KUALA LUMPUR, Jan 22 — The Covid-19 pandemic pushed Malaysia’s Consumer Price Index (CPI) to drop 1.2 per cent in 2020, a fall that was never observed for decades, said MIDF Research.
The research house said the last time Malaysia had a deflation in CPI was in 1965 with a tepid fall of -0.1 per cent year-on-year.
“The 2020’s deflation was a result of Covid-19, which suppressed demand combined with sluggish global oil prices.
“Food and non-alcoholic beverages managed to grow by 1.3 per cent year-on-year (2019: 1.7 per cent) while non-food prices decreased by 2.3 per cent year-on-year (2019: 0.2 per cent),” it said in a note today.
MIDF Research said the continued declined in the Producer Price Index (PPI), a leading indicator for CPI inflation, is suggesting that inflationary pressure from producer’s cost on consumer prices will remain subdued at least until the early part of 2021.
The PPI decreased 3.0 per cent year-o-year in November 2020, marking the ninth straight month of deflation.
“We revised CPI inflation forecast downward to 1.8 per cent in 2021.
“With the latest announcement on electricity rebates and new vehicle sales tax exemption that will be continued for the first half of 2021, the increase in CPI could be moderated than our initial estimate of 2.2 per cent year-on-year,” it said.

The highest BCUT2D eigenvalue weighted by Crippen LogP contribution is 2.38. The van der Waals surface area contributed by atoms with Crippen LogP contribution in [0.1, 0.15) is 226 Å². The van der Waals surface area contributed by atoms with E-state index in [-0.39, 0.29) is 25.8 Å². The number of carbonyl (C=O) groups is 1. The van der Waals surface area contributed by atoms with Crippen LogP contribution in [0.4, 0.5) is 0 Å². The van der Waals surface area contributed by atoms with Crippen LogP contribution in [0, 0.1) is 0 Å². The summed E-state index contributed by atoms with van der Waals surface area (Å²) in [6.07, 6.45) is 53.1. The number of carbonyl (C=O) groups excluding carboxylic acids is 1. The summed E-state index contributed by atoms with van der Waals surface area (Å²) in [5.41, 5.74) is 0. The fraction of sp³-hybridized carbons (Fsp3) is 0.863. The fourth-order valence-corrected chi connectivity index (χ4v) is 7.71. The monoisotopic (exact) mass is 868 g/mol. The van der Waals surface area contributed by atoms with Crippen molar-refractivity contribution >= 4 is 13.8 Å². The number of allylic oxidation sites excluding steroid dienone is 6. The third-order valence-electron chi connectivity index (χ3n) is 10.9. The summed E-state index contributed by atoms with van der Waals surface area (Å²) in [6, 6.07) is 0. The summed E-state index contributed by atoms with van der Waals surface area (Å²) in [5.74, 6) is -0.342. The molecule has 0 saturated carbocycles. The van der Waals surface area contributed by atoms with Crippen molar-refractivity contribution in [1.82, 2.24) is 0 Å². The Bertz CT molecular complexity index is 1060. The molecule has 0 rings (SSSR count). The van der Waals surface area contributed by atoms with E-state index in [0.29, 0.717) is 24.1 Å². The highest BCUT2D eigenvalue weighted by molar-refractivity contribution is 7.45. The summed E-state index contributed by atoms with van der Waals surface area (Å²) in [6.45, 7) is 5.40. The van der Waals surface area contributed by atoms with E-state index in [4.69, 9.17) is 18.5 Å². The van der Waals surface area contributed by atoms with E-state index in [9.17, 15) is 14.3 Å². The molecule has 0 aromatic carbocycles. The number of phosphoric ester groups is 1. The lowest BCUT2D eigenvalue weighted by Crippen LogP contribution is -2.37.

Meanwhile, with almost the entire country being placed under the movement control order (MCO) due to a spike in Covid-19 cases, it reduced people’s outdoor activities and eventually affect consumption.
“Nevertheless, in general, prices for most of the goods will improve compared to last year’s fall of 1.2 per cent on the back of returning demand as the economy recovers, facilitated by low interest rate environment and vaccine distribution.
“Global crude oil prices are also expected to inch higher this year at an average of US$51 (RM206) per barrel for Brent,” it noted. — Bernama